• Avoid subjective terms. Your interpretation of the word “edgy” could be worlds apart from your designer’s interpretation. Instead of subjective descriptions, use concrete and definitive words and again, examples whenever possible.
  • State priorities instead of checklists. Don’t attempt to do your designer’s work for them by listing out everything (you think) you want. That restricts designers so they don’t have the flexibility to incorporate their own expertise. Instead, tell them what your priorities are and why, in most cases, they’ll bring their expertise to execute what you’re aiming for in a way you hadn’t thought of.

To make things easier, feel free to write your briefing off a template. Using an already proven format, first-timers don’t have to worry about what and what not to include.

4. Onboard Your New Social Media Designer

Just because freelancers aren’t part of your primary workforce doesn’t mean you should alienate them. Welcome them to the team the same way you would a full-time employee.

Aside from the usual pleasantries, you also want to share all the relevant documents with them. Each company has their own, but typically these could be style guides, branding guides, design systems and any notes on voice and tone.

Because we’re talking about social media specifically, you want to go through your platforms with your new hire. Point out which of your past posts were the most successful, which were disappointments, and any other posts worth mentioning to give them an idea of what you want. If you have no prior social media, go ahead and point out posts from other accounts, even your competitors, to clarify what you’re looking for.  

5. Keep a Short List of Freelancers for the Future

It’s tempting to view freelancers are one-time hires—not having to commit long term is part of their appeal. However, the truth is you’ll probably have need of a designer again at some point in the future, and when that time comes, you’ll be glad you had prepared.

The process of finding, vetting, negotiating with, and ultimately hiring a freelancer is not exactly a quick and easy task. Rather than go through this each and every time you need freelance work done, it’s a lot more efficient to onboard more than one from the outset.

For that reason, make sure you’ve selected the best of the best the first time around. Spending a little extra time in the initial hiring process will save you lots of time in subsequent projects.

Moreover, you may need different styles or strategies in the future, so it’s best to keep multiple freelancers in your reserve. It’s hard to anticipate your needs in the future, so it may be a good idea to have a diverse crew  of freelancers to cover all bases.

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Conclusion: Cut Costs, Not Corners

With the full-fledged skill level of a hardened professional, but at a fraction of the cost, freelancers give you the best of both worlds. For a specialized field like social media, freelancers just make sense: you need someone who understands the complex intricacies of social media marketing, but their level of involvement rarely necessitates full-time work. Follow our easy five-step formula above to find the freelancers who will work best for you, over and over again.

This post How to Hire a Freelance Social Media Designer: 5 Steps to Finding the Best originally appeared on Sprout Social.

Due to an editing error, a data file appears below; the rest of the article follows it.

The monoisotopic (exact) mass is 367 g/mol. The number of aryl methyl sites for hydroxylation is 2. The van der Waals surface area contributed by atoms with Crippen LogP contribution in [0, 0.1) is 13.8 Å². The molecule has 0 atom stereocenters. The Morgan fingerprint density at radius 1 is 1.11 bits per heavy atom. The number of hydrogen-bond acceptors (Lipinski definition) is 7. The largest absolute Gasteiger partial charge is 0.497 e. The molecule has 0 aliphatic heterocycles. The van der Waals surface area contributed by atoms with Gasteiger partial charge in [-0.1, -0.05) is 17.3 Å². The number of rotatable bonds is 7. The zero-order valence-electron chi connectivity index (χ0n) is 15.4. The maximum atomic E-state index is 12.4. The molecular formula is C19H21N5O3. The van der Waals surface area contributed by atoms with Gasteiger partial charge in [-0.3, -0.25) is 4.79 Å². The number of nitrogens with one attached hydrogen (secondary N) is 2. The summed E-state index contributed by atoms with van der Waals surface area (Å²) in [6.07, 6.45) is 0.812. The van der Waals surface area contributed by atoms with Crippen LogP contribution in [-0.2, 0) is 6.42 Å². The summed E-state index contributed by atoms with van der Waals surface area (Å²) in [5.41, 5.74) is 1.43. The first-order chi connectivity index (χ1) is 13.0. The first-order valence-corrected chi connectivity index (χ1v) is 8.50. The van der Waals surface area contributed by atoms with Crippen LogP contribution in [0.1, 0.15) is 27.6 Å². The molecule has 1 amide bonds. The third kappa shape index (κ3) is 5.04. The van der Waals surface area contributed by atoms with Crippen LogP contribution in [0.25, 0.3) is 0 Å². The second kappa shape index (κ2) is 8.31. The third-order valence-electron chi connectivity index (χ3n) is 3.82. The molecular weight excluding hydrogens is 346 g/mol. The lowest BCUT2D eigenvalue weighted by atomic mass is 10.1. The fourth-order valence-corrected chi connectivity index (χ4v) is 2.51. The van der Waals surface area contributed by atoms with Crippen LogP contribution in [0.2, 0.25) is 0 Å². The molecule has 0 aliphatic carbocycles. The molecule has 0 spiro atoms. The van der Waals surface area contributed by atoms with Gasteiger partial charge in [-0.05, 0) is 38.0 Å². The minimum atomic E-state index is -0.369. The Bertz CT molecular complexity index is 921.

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About Daniel Rodgers

A lot of news that you will not see in the paper. A lot of technology that is coming out that will not see in the paper.

Check Also

The Community Imperative: Engaging in Conversations Rather Than Disseminating Information

Building Online Communities in B2B

Building Online Communities in B2B

What does effective marketing engagement look like?

In the common model we see today, it’s something like this: Brands push out relevant messaging, hoping to compel a response or interaction that leads to a conversation (and maybe ultimately a conversion). This can be anything from a comment on a social media post to a chat window initiation.

Nothing wrong with that. These back-and-forths between brands and individuals are important ingredients toward building trust and loyalty. The problem is that, as a sole method for driving engagement, the cast-and-wait approach is too dependent on explicit triggers to spark these interactions.  

Devising and creating content that drives targeted engagement is hard work. It’s worthwhile, but hard, and sometimes even well conceived plans miss the mark. What if you were able to develop a self-driven engagement engine, which fostered strategic conversations built awareness among your most valuable customers and prospects?

Enter: Communities.

Why Communities Matter to Digital Marketers

In his seminal book, Tribes: We Need You to Lead Us, Seth Godin writes about turning scattered groups of followers into a unified “tribe,” which he defines as “a group of people connected to one another, connected to a leader, and connected to an idea.”

Human beings have long gravitated toward these communal experiences, elevating the collective power of their interests, beliefs, or passions. According to Godin, a group needs two things to become a tribe:

  1. A shared idea
  2. A way to communicate

The internet has taken care of No. 2, making it easy for strangers around the globe to come together via message boards, social media, subreddits, etc. So really it’s about identifying that mutual idea, or focal point, and taking the lead in rallying people around it.

Coordinating Communities for B2B Marketing

It’s not uncommon for tribes to form around a B2C product or service. For example, my fiancée follows several social media groups dedicated to Oreo cookies. People in these communities share updates about new flavors, and where they can be found. Other examples of strong brand communities include Sephora, LEGO, and Starbucks.

In the B2B space, this is more challenging. People aren’t generally drawn to, say, cybersecurity software in the same way they are to their favorite coffee or cosmetics brand. But that’s not to say there isn’t a deep level of passion for cybersecurity — it’s a prevalent issue throughout our society, and one that many professionals spend their entire days thinking about. The key lies in hitting the right resonant note and facilitating connections.